Patent Watch

Nestlé crisps up China’s ‘monotonous’ Sachima

By Kacey Culliney contact

- Last updated on GMT

Related tags: Cooking

Nestlé: '...The mouthfeel of Sachima in the market is too monotonous'
Nestlé: '...The mouthfeel of Sachima in the market is too monotonous'
Nestlé has filed a patent on a recipe and process to increase crispiness in China’s traditional sweet pastry Sachima to draw in younger consumers.

The patent outlines a method to ensure a crunchier, crispier texture to the sweet snack – traditionally made using egg, flour and sugar.

“The mouthfeel of the traditional Sachima is often soft and very suitable for middle and old persons. However, the mouthfeel of Sachima in the market is too monotonous now and is difficult to meet all consumers, especially young persons, because they prefer crispy mouthfeel,”​ Nestlé wrote in its patent filing.

The food major manufacturers Sachima products in China under its confectionery business Hsu Fu Chi. Nestlé bought a 60% majority stake in the Chinese confectionery firm back in July, 2011.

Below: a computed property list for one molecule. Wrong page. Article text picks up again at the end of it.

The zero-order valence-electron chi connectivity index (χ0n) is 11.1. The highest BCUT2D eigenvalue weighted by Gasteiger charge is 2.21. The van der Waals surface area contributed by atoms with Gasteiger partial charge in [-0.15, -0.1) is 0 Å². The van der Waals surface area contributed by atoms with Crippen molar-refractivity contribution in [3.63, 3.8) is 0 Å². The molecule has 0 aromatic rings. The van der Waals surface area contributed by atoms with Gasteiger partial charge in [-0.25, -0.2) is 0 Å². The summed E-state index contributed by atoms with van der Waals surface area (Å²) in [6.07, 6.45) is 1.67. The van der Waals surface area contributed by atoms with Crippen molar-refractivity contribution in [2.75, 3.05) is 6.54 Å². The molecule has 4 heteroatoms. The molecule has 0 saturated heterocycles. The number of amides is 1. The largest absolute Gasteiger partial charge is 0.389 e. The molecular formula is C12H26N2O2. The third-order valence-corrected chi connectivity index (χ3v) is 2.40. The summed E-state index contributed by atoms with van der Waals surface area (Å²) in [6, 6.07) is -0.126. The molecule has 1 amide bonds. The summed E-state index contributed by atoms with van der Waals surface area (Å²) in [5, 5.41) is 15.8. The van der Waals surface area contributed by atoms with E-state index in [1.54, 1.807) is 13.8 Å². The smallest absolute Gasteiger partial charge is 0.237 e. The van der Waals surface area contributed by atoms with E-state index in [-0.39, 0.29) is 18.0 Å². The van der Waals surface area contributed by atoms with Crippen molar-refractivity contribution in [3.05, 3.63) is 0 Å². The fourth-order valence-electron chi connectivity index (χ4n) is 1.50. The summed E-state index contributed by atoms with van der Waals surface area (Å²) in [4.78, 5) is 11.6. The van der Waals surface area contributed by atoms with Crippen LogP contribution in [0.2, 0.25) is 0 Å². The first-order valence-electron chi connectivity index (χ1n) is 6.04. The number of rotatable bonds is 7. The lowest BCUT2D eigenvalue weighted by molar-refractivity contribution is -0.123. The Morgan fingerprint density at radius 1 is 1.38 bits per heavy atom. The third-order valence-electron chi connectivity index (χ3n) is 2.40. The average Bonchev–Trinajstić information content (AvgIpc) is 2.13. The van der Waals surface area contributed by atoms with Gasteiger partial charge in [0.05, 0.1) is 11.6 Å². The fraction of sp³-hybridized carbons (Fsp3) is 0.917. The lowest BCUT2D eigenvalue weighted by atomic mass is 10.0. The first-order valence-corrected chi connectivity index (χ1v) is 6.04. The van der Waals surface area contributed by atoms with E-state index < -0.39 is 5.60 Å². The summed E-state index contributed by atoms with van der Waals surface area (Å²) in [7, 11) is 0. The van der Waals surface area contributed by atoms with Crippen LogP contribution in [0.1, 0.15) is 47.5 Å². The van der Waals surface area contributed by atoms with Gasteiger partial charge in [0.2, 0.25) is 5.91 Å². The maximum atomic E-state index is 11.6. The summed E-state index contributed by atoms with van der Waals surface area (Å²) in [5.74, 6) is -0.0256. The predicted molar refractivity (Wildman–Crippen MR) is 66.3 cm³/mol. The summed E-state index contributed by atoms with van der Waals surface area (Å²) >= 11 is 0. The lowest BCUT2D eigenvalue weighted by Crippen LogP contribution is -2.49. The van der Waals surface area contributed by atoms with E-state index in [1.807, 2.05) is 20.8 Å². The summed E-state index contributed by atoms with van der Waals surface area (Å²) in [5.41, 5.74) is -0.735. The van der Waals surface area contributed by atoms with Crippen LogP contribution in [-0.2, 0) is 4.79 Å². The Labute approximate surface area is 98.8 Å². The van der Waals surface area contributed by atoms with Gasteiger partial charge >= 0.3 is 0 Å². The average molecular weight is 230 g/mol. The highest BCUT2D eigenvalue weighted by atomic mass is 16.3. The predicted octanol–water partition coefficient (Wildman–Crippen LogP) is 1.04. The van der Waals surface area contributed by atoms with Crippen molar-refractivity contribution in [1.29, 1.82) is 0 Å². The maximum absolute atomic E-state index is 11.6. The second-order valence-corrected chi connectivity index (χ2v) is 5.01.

Fried dough / syrup balance

Nestlé’s recipe comprises fried dough, syrup and flavorings – the latter of which could be anything from cheese, seaweed, mango or chocolate.

Importantly, it said the fried dough should represent 55-72wt% (percentage of total product weight); syrup 22-35wt% and flavoring 1.5-5.5wt%.

The fried dough, it said, was made using high gluten flour and baking powder as a leavening agent and the syrup using brown sugar, sweeteners or a mix.

The final syrup, Nestlé said, had to be made using certain ratios – sugar (10-25wt%); 65-80wt% glucose syrup; 0.2lwt% salt and 5-12wt% water.

Dough frying and mixing

Nestlé said to make the crispier Sachima, dough had to be left to ‘mature’ at a temperature of around 35°C and then fried for 50-120 seconds at a temperature of 160-180°C.

Syrup is then cooked at temperatures of 105-115°C and mixed into the fried, cut dough pieces. The Sachima is then pressed and cut after cooling to be packed.

Nestlé said tests on the products using texture analyzers indicated these Sachimas were crispier than those currently on the market.

Source: WIPO Publication No. WO/2015/014312
Published: February 5, 2015. Filed: August 1, 2014
“Crispy Sachima and preparation process thereof”
Authors: Nestlé – M. Hsu, RY.Miao, Q. Gao, K. Hsu, XK. Sun and R. Lian

Related topics: Business, East Asia, Asian tastes, Bakery, China

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